Wednesday, November 24, 2004

Increasing Board of Directors M&A Responsibilities

According to Ian Cookson (Corporate Finance Director at Grant Thornton LLR), as a result of recent higher levels of governance, both in the courts and by new legislation such as The Sarbanes-Oxley Act of 2002, directors are likely to become increasingly involved in acquisitions, including evaluating transaction strategy and post-acquisition integration plans.

Cookson (iancookson@gt.com) recommends the following useful shopping list in the "Financial Excutive" of Oct2004 for Key Responsibilities of the Board of Directors during an M&A:
  1. What are the integration plans?
    (Short-term actions, Communication plans (immediate and ongoing), Synergy delivery plans (and likelihood they will be
    achieved), Internal controls compliance plan, Individuals accountable)
  2. Is the strategic rational robust?
    (Closeness of fit with existing business, Acquisition's ability to leverage strengths and resolve weaknesses, Do economic realities match the story?, Other targets/options explored)
  3. How will we manage implications of people and culture?
    (Closeness of cultural fit, Implications for future ways of working, Retention and rewards for key people, What is it that makes the business successful?, How this wilt be retained and built on?)
  4. Viewing risks (in above) in context of price
    (Valuation, comparables, financing structure, Fairness opinion is independent, Due diligence is robust and directed to uncovering potential liabilities)
  5. Board litigation protection
    (Process, deliberations and analysis documented, Use of independent experts)
  6. Value added by board members
    (From personal experiences, Not simply monitoring management, Balanced perspective on weighing risks and rewards)

It is expected from board members to add considerable value to the above areas and to bring additional perspective to balancing the risks and benefits of the acquisition. If you're in an M&A trajectory right now as a Director and you're starting to feel a little bit uncomfortable: don't worry: Mr. Cookson expects an expanded role of independent advisors to the board likely to follow suit, moving well beyond fairness opinions into the above areas ;-)


Wednesday, November 17, 2004

CF specialists join professional services firms

What do you do when you've clocked up 10, 15 or more years' experience at an investment bank and decide it's time for a change? An article in Euromoney (Oct 2004) reports on the apparent growing popularity among investment bankers in Europe to take off to a professional services firm. These companies, intent on expanding CF and transactions services teams, have been snapping up banking talent and are seeking more.

KPMG hired Stephen Dunn from the leveraged F. department of Sumitomo Mitsui Banking as manager in its debt advisory team to provide advice on structuring new debt issues, refinancing existing obligations, structured F., securitizations and leasing products. KPMG also added four bankers to its project F. team. When it comes to advisory work, particularly in mergers and acquisitions (M&A), the professional services firms are seeing a decent amount of deal flow where the investment banks are floundering. The amount of activity around each transaction has increased dramatically.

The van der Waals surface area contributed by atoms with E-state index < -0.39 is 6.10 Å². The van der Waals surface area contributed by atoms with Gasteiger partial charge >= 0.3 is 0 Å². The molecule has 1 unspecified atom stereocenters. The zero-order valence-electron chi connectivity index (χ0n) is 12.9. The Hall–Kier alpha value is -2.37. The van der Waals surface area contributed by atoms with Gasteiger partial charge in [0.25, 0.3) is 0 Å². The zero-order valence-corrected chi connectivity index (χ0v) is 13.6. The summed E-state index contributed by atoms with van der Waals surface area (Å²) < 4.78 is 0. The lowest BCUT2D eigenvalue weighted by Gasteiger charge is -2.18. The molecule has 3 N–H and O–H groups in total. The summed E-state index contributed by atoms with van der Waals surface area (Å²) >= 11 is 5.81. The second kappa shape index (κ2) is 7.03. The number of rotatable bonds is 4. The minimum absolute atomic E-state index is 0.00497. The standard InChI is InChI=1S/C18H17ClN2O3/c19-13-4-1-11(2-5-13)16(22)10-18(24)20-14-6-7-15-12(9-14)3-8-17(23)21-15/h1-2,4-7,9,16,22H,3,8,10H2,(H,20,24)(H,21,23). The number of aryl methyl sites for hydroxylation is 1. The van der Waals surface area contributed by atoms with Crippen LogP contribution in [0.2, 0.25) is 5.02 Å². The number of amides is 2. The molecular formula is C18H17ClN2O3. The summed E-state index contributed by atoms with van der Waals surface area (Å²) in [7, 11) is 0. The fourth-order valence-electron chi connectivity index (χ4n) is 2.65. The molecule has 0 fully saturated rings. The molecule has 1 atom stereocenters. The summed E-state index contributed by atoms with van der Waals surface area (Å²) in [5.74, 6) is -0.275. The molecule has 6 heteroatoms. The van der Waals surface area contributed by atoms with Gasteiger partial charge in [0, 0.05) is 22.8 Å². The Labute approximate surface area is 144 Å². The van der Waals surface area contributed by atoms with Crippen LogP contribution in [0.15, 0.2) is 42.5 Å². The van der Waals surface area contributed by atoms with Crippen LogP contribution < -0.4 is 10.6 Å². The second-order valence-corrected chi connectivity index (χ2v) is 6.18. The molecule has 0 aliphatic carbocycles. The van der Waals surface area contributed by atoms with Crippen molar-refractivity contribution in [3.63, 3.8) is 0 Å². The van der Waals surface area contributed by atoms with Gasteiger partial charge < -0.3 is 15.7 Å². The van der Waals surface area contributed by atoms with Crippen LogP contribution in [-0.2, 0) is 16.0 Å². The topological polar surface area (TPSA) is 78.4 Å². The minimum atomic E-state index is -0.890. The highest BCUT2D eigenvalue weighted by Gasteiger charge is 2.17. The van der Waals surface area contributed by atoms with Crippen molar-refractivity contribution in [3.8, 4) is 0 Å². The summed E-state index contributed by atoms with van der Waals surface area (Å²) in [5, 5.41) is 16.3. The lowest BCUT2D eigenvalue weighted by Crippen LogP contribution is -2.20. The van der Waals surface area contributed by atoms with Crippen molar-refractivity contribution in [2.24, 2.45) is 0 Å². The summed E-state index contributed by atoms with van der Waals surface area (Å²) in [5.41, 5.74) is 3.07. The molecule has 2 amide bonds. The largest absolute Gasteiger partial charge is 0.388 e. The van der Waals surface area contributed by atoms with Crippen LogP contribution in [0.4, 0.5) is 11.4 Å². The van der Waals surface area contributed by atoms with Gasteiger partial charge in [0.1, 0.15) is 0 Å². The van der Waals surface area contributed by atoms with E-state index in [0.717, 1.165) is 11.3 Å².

Deloitte is looking at bankers with expertise in vibrant M&A sectors where the firm can further expand its business or at those candidates that have a good track record in bringing in new deals.

PriceWaterhouseCoopers has more than 2,4000 staff in its transactions services businesses alone, bringing together M&A bid support and defence, due diligence and structuring.

And Ernst & Young says the amount of activity around M&A transactions has increased dramatically.

The downside is even the most senior hires aren't going to have the earnings potential they might expect at an investment bank but on the other hand there is more job security and therefore less chance that salaries and bonuses will fluctuate from astral to zilch in a business cycle. People who have made the move argue that it is also a less competitive, confrontational environment. So if you'd like that: what are you waiting for?

Tuesday, November 02, 2004

Dealmakers and Value Creation

Don't miss the article on dealmakers and value creation by Danny Ertel. He writes in the Harvard BR of November 2004 that most competitive runners will tell you that if you train to get to the finish line, you will lose the race. To win, you have to envision your goal as (just) beyond the finish line so you will blow right past it at full speed.

That makes good advice for managers, especially when you're dealing with complex negotiations such as in alliances, mergers, acquisitions and outsourcing. In corporate finance it often pays out to make sure both parties interests are aligned, even if that means leaving some money on the table. The most expensive deal is the one that fails... A dealmakers attitude can be killing for long-term value creation. Ertel provides five tips that can help a negotiation team to work with the right (the-real-value-is-created-during-implementation) mindset:

  1. Start with the end in mind
  2. Help them prepare too (surprising or overbluffing the other side does not make sense)
  3. Treat alignment as a shared responsibility (if your counterpart's interests are not aligned, it's your problem too)
  4. Send the same one message to both implementation teams
  5. Manage negotiation like a business process (prepare in a disciplined way and conduct post-negotiation reviews)